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Enhance your smart home experience with Wi-Fi HaLow access points

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Post Date: 2024-05-20, Wurth Electronics Inc.

With the increasing number of connected devices in every household comes the challenge of managing wireless interference, especially in the 2.4GHz band. According to international professional services firm Deloitte, the average number of connected devices per home in 2022 is 22, and this number is expected to increase as consumers deploy more iot devices in their homes, from wireless sensors to security cameras to smart locks. It is important to ensure that all these connected devices can coexist in a crowded wireless network without problems with connectivity. Now let's learn more about how the new version of Wi-Fi provides longer connectivity distances and the ability to access additional spectrum to mitigate wireless connectivity and interference issues, expand consumer access point capacity, and enable a better smart home experience.

Ideal spectrum region for wireless iot devices

The latest generation of Wi-Fi protocols, such as Wi-Fi 5/ Wi-Fi 6/ Wi-Fi 7, are primarily targeted at high-throughput applications such as gaming and virtual reality. The high-throughput broadband spectrum is located in the 5 GHz and 6 GHz bands. The transmitted power in these bands is generally lower than in the 2.4 GHz band, and the signal and penetration through walls and other obstacles are much lower. Overall home coverage with Wi-Fi 5/ Wi-Fi 6/ Wi-Fi 7 typically requires the use of mesh access points (aps). However, connected devices located outside or outside the house may still have weak or no signal.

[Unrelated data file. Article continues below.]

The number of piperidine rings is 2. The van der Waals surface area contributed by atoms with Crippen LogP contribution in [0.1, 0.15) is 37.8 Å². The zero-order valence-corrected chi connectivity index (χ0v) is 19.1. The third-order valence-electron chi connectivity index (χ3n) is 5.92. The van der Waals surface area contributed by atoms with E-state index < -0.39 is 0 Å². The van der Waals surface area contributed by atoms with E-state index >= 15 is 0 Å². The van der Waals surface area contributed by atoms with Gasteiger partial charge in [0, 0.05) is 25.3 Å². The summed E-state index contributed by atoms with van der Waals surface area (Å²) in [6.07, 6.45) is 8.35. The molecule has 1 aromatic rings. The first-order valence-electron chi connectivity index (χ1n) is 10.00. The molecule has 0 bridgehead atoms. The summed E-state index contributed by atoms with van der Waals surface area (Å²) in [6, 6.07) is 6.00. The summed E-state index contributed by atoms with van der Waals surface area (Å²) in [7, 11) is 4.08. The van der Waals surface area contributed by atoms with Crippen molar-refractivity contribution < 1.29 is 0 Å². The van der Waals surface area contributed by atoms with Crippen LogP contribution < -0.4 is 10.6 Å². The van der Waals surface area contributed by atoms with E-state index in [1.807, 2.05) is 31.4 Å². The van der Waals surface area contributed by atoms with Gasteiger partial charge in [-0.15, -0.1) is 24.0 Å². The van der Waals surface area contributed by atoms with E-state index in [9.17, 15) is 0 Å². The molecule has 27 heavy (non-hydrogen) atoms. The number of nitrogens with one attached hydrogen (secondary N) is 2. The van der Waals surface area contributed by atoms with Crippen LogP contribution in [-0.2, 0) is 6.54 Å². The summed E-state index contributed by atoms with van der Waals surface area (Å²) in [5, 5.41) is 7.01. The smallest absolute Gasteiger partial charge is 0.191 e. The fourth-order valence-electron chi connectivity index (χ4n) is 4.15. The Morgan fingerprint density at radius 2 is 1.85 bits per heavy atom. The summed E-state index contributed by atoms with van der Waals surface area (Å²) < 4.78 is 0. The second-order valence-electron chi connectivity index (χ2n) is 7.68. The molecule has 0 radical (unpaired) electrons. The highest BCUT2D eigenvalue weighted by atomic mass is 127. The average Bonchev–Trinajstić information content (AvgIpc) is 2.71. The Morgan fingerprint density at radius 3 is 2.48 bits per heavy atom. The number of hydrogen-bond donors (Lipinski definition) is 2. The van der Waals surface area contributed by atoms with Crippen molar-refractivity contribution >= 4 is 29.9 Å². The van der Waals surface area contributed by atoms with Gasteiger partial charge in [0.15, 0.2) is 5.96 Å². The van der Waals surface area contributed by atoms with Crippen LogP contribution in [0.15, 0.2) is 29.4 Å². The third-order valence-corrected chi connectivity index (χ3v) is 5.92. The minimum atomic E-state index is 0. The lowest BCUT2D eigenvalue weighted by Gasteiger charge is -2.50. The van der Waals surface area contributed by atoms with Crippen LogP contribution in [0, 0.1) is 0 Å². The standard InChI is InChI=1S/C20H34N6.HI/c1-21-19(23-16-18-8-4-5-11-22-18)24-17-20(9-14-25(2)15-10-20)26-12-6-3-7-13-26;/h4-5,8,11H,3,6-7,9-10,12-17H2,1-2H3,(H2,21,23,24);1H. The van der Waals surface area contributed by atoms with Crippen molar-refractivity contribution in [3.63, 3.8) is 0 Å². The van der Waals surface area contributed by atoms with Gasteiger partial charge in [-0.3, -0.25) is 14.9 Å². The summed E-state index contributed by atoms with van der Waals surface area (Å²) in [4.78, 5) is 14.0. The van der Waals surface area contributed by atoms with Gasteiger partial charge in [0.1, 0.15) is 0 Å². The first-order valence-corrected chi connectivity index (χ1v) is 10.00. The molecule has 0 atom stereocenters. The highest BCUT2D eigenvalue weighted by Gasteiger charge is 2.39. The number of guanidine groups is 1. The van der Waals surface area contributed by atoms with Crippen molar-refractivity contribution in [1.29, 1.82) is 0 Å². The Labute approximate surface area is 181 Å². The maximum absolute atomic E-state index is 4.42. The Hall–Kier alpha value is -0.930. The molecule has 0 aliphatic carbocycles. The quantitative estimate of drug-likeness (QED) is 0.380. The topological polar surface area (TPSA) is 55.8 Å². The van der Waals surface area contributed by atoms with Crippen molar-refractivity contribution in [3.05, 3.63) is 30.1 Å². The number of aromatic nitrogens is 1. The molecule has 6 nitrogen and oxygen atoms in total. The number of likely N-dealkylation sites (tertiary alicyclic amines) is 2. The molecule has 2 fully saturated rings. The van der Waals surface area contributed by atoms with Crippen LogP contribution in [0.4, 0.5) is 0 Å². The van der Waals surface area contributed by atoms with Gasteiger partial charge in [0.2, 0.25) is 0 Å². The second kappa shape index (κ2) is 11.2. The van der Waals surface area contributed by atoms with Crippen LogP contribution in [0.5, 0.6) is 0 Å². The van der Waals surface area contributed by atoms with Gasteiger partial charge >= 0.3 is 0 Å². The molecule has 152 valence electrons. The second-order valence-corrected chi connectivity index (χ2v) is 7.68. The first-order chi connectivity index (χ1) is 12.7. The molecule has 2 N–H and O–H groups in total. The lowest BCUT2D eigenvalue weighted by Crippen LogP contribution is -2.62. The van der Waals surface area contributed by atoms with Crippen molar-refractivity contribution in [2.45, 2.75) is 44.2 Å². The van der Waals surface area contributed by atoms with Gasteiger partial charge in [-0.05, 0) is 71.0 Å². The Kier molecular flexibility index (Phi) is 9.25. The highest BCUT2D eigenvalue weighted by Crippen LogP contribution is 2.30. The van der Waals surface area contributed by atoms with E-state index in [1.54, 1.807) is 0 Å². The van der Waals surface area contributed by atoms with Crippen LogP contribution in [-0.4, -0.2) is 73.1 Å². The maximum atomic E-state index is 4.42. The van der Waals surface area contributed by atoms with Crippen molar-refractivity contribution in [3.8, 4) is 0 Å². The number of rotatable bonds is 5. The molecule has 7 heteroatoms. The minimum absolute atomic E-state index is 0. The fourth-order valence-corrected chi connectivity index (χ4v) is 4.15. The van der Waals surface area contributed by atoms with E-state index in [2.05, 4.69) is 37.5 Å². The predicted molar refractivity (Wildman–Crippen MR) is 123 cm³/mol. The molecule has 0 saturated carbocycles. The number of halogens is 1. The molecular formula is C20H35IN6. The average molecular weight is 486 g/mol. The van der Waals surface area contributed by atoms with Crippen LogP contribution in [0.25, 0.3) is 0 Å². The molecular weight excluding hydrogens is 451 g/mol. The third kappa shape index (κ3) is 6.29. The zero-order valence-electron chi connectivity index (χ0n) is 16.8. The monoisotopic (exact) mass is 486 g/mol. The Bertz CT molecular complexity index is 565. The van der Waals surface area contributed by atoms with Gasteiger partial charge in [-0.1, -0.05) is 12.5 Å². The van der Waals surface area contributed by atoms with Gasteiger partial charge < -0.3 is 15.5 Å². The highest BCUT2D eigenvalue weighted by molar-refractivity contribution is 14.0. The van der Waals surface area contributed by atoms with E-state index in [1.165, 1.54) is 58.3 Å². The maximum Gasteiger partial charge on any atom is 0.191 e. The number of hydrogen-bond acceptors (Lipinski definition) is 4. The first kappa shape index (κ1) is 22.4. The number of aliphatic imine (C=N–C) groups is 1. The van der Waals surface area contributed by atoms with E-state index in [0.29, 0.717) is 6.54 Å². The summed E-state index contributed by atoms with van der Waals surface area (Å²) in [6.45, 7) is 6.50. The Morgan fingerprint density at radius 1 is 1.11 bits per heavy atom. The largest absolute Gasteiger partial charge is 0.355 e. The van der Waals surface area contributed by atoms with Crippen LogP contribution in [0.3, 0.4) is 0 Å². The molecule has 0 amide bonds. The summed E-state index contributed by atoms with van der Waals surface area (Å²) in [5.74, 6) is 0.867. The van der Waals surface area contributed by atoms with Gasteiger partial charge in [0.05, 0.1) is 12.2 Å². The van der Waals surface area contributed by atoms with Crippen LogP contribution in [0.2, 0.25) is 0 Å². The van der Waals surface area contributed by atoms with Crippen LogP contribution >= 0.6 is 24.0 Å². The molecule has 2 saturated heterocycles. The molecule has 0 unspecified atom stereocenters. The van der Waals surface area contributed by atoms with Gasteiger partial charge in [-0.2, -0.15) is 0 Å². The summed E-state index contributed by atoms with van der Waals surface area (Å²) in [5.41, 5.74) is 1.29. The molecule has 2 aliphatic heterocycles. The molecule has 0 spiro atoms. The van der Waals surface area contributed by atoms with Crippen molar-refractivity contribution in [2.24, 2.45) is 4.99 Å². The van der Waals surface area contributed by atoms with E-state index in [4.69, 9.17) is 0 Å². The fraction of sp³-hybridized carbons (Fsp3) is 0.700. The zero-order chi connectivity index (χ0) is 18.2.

Iot devices are often deployed outside buildings or outside, such as security cameras, door locks and window sensors. These iot devices need better signal coverage and penetration, rather than pursuing the highest possible throughput. Indoor iot device locations may have some 2.4 GHz signal coverage, but may not have 5 GHz or 6 GHz signal coverage. The location of outdoor iot devices may have no signal coverage at all. In order to cover both indoor and outdoor, the most desirable part of the spectrum for iot devices is below 1 GHz. Using the sub-GHz band for iot also eases the need for the 2.4GHz band, leaving the 5GHz and 6GHz bands for high-throughput, short-range devices.